That may be. But San Juan County spent $1.1 million of taxpayer dollars aggressively defending a system that disenfranchised the Navajo and disproportionately favored white candidates.

There have been three lawsuits against the county, each with the goal to allow the Navajo residents in San Juan County to meaningfully participate in government. About 52% of the county's population is Navajo. A three-member County Commission governs the county. Until the United States sued the county in 1983, no Navajo had ever been elected to the County Commission.

The county entered into a consent decree and agreed to redraw the voting districts. But the redrawn districts established racially drawn boundaries and packed most Navajo residents into a single district of the three, even though Navajos make up more than half the county’s population. This diluted the Navajo vote and left the minority white population in control of county government.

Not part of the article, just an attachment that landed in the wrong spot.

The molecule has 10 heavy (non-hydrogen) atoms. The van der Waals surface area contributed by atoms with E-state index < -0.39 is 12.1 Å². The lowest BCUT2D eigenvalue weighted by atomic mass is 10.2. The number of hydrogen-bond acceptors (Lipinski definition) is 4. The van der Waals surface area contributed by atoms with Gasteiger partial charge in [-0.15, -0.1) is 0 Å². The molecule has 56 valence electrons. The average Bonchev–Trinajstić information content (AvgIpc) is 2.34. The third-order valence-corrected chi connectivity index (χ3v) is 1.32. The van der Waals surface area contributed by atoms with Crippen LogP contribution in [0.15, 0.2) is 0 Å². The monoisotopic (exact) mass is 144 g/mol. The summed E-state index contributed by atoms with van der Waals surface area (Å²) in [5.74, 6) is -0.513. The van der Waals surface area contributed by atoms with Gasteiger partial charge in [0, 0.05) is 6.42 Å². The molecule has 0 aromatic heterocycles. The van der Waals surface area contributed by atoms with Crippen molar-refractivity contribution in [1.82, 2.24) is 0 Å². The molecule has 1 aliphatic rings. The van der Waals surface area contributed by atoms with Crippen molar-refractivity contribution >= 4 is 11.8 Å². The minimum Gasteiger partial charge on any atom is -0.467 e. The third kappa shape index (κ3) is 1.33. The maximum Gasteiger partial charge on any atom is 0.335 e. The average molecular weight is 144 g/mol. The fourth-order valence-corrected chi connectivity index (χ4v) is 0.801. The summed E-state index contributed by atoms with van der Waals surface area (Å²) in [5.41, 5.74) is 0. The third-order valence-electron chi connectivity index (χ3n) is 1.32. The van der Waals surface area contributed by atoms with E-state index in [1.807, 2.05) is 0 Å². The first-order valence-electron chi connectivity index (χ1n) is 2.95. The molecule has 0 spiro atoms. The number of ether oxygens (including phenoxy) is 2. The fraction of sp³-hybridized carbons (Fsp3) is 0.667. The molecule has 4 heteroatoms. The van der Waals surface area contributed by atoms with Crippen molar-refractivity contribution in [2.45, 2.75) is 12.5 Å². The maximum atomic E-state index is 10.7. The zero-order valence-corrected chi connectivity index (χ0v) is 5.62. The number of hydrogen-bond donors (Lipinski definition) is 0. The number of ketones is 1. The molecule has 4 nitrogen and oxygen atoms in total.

Subsequent lawsuits addressed impediments to Navajo voting and the disqualification of a Navajo candidate for the commission. The county's racial gerrymandering of the Navajo vote was condemned by U.S. District Judge Robert Shelby, who appointed a special master to fairly redraw the voting districts. The 10th Circuit Court of Appeals unanimously upheld the decision to redraw the districts.

Lyman can say that San Juan County is all about inclusion and empowerment of the Navajo voter, but San Juan County’s steadfast resistance to allowing the Navajo citizens to have a meaningful vote says otherwise.

Walter F. Bugden Jr., Salt Lake City